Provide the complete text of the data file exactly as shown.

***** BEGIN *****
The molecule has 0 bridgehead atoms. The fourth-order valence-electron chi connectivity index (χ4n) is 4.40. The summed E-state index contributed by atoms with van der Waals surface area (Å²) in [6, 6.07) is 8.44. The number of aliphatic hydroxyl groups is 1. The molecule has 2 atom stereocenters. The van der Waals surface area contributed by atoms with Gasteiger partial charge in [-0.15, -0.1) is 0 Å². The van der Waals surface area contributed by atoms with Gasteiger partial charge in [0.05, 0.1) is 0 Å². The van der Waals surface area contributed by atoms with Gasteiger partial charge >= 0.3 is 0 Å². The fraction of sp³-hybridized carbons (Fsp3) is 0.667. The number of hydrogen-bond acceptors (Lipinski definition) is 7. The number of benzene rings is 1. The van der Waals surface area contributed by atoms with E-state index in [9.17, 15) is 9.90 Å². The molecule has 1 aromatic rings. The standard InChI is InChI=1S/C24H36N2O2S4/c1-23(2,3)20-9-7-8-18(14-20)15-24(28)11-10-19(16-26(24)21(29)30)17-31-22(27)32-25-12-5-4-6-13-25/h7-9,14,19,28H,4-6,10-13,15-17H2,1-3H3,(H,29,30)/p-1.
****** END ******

The molecule has 0 bridgehead atoms. The fourth-order valence-electron chi connectivity index (χ4n) is 4.40. The summed E-state index contributed by atoms with van der Waals surface area (Å²) in [6, 6.07) is 8.44. The number of aliphatic hydroxyl groups is 1. The molecule has 2 atom stereocenters. The van der Waals surface area contributed by atoms with Gasteiger partial charge in [-0.15, -0.1) is 0 Å². The van der Waals surface area contributed by atoms with Gasteiger partial charge in [0.05, 0.1) is 0 Å². The van der Waals surface area contributed by atoms with Gasteiger partial charge >= 0.3 is 0 Å². The fraction of sp³-hybridized carbons (Fsp3) is 0.667. The number of hydrogen-bond acceptors (Lipinski definition) is 7. The number of benzene rings is 1. The van der Waals surface area contributed by atoms with E-state index in [9.17, 15) is 9.90 Å². The molecule has 1 aromatic rings. The standard InChI is InChI=1S/C24H36N2O2S4/c1-23(2,3)20-9-7-8-18(14-20)15-24(28)11-10-19(16-26(24)21(29)30)17-31-22(27)32-25-12-5-4-6-13-25/h7-9,14,19,28H,4-6,10-13,15-17H2,1-3H3,(H,29,30)/p-1.